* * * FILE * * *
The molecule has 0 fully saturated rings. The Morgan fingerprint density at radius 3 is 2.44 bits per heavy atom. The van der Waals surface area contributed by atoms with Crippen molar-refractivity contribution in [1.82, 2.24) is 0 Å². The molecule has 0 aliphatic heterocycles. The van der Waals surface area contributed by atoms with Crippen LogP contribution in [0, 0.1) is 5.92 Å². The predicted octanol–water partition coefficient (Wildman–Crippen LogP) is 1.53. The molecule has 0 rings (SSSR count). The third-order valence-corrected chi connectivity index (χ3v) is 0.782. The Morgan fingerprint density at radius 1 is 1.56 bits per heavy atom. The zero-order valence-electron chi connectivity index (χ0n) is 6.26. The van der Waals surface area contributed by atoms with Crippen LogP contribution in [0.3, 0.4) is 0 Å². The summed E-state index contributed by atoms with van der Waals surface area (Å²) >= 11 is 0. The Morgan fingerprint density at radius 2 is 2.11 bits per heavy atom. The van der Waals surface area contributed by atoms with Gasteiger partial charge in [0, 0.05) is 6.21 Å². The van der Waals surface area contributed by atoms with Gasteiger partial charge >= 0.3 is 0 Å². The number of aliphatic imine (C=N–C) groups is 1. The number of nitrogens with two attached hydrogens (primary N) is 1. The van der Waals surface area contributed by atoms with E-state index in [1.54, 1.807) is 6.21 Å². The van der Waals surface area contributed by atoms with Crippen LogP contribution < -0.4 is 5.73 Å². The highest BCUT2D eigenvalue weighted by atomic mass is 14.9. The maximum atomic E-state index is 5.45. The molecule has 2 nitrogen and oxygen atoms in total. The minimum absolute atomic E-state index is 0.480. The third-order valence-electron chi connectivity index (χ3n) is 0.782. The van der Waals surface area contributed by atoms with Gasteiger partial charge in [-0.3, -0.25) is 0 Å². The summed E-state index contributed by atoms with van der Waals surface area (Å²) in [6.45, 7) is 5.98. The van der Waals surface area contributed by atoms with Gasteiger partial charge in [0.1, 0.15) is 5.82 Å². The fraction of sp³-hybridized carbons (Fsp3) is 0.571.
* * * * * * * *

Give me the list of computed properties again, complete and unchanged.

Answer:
The molecule has 0 fully saturated rings. The Morgan fingerprint density at radius 3 is 2.44 bits per heavy atom. The van der Waals surface area contributed by atoms with Crippen molar-refractivity contribution in [1.82, 2.24) is 0 Å². The molecule has 0 aliphatic heterocycles. The van der Waals surface area contributed by atoms with Crippen LogP contribution in [0, 0.1) is 5.92 Å². The predicted octanol–water partition coefficient (Wildman–Crippen LogP) is 1.53. The molecule has 0 rings (SSSR count). The third-order valence-corrected chi connectivity index (χ3v) is 0.782. The Morgan fingerprint density at radius 1 is 1.56 bits per heavy atom. The zero-order valence-electron chi connectivity index (χ0n) is 6.26. The van der Waals surface area contributed by atoms with Crippen LogP contribution in [0.3, 0.4) is 0 Å². The summed E-state index contributed by atoms with van der Waals surface area (Å²) >= 11 is 0. The Morgan fingerprint density at radius 2 is 2.11 bits per heavy atom. The van der Waals surface area contributed by atoms with Gasteiger partial charge in [0, 0.05) is 6.21 Å². The van der Waals surface area contributed by atoms with Gasteiger partial charge >= 0.3 is 0 Å². The number of aliphatic imine (C=N–C) groups is 1. The number of nitrogens with two attached hydrogens (primary N) is 1. The van der Waals surface area contributed by atoms with E-state index in [1.54, 1.807) is 6.21 Å². The van der Waals surface area contributed by atoms with Crippen LogP contribution < -0.4 is 5.73 Å². The highest BCUT2D eigenvalue weighted by atomic mass is 14.9. The maximum atomic E-state index is 5.45. The molecule has 2 nitrogen and oxygen atoms in total. The minimum absolute atomic E-state index is 0.480. The third-order valence-electron chi connectivity index (χ3n) is 0.782. The van der Waals surface area contributed by atoms with Gasteiger partial charge in [-0.3, -0.25) is 0 Å². The summed E-state index contributed by atoms with van der Waals surface area (Å²) in [6.45, 7) is 5.98. The van der Waals surface area contributed by atoms with Gasteiger partial charge in [0.1, 0.15) is 5.82 Å². The fraction of sp³-hybridized carbons (Fsp3) is 0.571.